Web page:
Heroin Abuse: How to recognize and confront it
The opioid epidemic is a real threat to our society and the crisis continues to gain steam. According to the National Institute on Drug Abuse, we lose more than 115 people in our country daily to the tragedy of opioid overdose (this includes prescription pain relievers, synthetics such as fentanyl, and heroin). The crisis is not only heartbreaking, it is creating a economic burden that the CDC estimates to be $78.5 billion a year.
The cause for the increase in addictive behaviors has been linked to the increase in prescription pain relievers being recommended at greater rates, under the early misconception that these drugs would not lead patients to addiction. Nothing could be further from the truth. Widespread misuse has continued to rise as have overdoses and deaths. These drugs are typically prescribed to manage severe pain, however, for many people the feeling of emotional well-being and euphoria they feel when on them becomes addictive as it helps to numb past traumas or mask the effects of undiagnosed mental illness.
Opioid abuse frequently leads to heroin abuse (80 percent of heroin addicts first became addicted to prescription opioids) and this can spiral into a habit with devastating outcomes. Many users face job loss, incarceration, failed relationships, domestic and/or child abuse, financial loss, and homelessness. The health consequences are equally serious including organ damage, seizures, memory loss, coma and death.
Add to this the increased danger when fentanyl is added to the mix -- another growing issue but one with exponentially higher risk of addiction and deadly consequences. Users often won’t even realize they’re taking a far more potent fentanyl-laced heroin (which is cheaper to produce, giving dealers a profit incentive). Unintentional overdose is becoming a much more common occurrence.
The bottom line: heroin and opioid addiction is not something that can be ignored.
What are the signs of opioid and heroin abuse?
The single best chance you have for a preventing the heartbreaking effects of a loved one’s addiction is to detect and address it early. If you’re suspicious, do not ignore it. This is an disease that can spiral downhill very quickly.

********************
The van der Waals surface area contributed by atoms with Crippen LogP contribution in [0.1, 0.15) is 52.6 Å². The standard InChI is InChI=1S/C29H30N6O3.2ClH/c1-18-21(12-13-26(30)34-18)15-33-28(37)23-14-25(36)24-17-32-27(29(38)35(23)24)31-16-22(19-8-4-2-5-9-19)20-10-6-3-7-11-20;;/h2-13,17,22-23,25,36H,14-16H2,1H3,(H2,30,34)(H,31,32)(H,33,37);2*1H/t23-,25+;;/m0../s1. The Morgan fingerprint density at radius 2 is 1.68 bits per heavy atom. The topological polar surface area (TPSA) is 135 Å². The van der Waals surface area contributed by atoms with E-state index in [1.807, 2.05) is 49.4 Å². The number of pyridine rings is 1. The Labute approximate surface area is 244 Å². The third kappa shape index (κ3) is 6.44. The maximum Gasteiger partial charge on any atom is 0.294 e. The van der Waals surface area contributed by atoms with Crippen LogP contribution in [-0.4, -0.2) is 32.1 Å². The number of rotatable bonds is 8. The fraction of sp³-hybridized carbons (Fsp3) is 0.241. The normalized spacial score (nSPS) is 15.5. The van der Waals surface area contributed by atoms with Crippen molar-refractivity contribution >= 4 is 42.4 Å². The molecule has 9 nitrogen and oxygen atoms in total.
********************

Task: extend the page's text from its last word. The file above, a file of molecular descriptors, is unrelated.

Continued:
If you notice someone you care about exhibiting the following behaviors or physical signals, please don’t wait to seek help.
- Pinpoint or constricted pupils
- Flushed skin or itchiness
- Needle marks on the arms or legs
- Uncharacteristic sudden and dramatic mood swings
- Anxiety, depression or irritability
- Excessive sleepiness or falling asleep at unusual or inappropriate times
- Social withdrawal or abandoning activities they used to enjoy
- Ignoring responsibilities or decreased performance at work or school
- Risky behavior such as sexual promiscuity or drinking and driving
- Impulsive decision making or impetuous actions
- Lying, stealing or sneaking around
- “Doctor-hopping” to get additional prescriptions
As a parent or a caregiver, trust your intuition. You know your child better than anyone else. If your gut is telling you something is wrong, and especially if you’re noticing any combination of the signs above, find support and get your loved one help immediately. It truly is a case of life and death.
How to confront a loved when you suspect a problem
Because opioids have very intense withdrawal symptoms that can include seizures, suicidal ideation, spiked fevers and coma, simply taking the drug away or changing the environment to prevent access is not the recommended course of action. It will require medical intervention to be both safe and effective.
Depending on how long your loved one has been abusing drugs, you may find a variety of reactions. Most addicts are so focused on their addiction and seeking the next high that they’re completely unaware of the impact their disease is having on their family and friends. They may be in denial that they even have a problem or they may become defensive or combative as they try to avoid the issue.
We always suggest planning the conversation when the addict is most likely to be sober, often first thing in the morning, right when they wake up. This gives you the best chance of getting through to them and they’re less likely to be irrational and lost in their emotions. Remain calm when talking and present facts - avoid being drawn into anger or arguments.
Give your loved one a chance to express their feelings and truly listen to them. Confronting an addict does take tough love, but they’re more likely to be receptive if they feel heard and like they can trust and confide in you.
The bottom line is this is not an addiction that can be self-treated at home. You and your loved one must seek professional help. Treatment, detox and rehab is a long process and the long-term skills for prevention of relapse need to be learned. It takes the majority of addicts a minimum of three month of treatment to have the best chance of full recovery.
Where can you find help?
Opiate withdrawal can be very intense. Knowing what to expect and understanding the struggle your loved one is facing can help you be more compassionate and patient as they work toward a new future. Opiates change the way the user’s brain chemistry functions so resetting the body’s system can be a long process, with withdrawal symptoms sometimes lasting as long as four weeks.
A quality treatment center can help you assess and determine the right course of action for your loved one. A full recovery is absolutely possible with the right support system and a plan that gives the addict the tools they need to navigate life post-treatment.
If you suspect someone you care about is dealing with a opioid or heroin addiction don’t hesitate to get help now. Call us today at 855-476-1296 to speak with an admissions expert. We’ll be there for you every step of the way.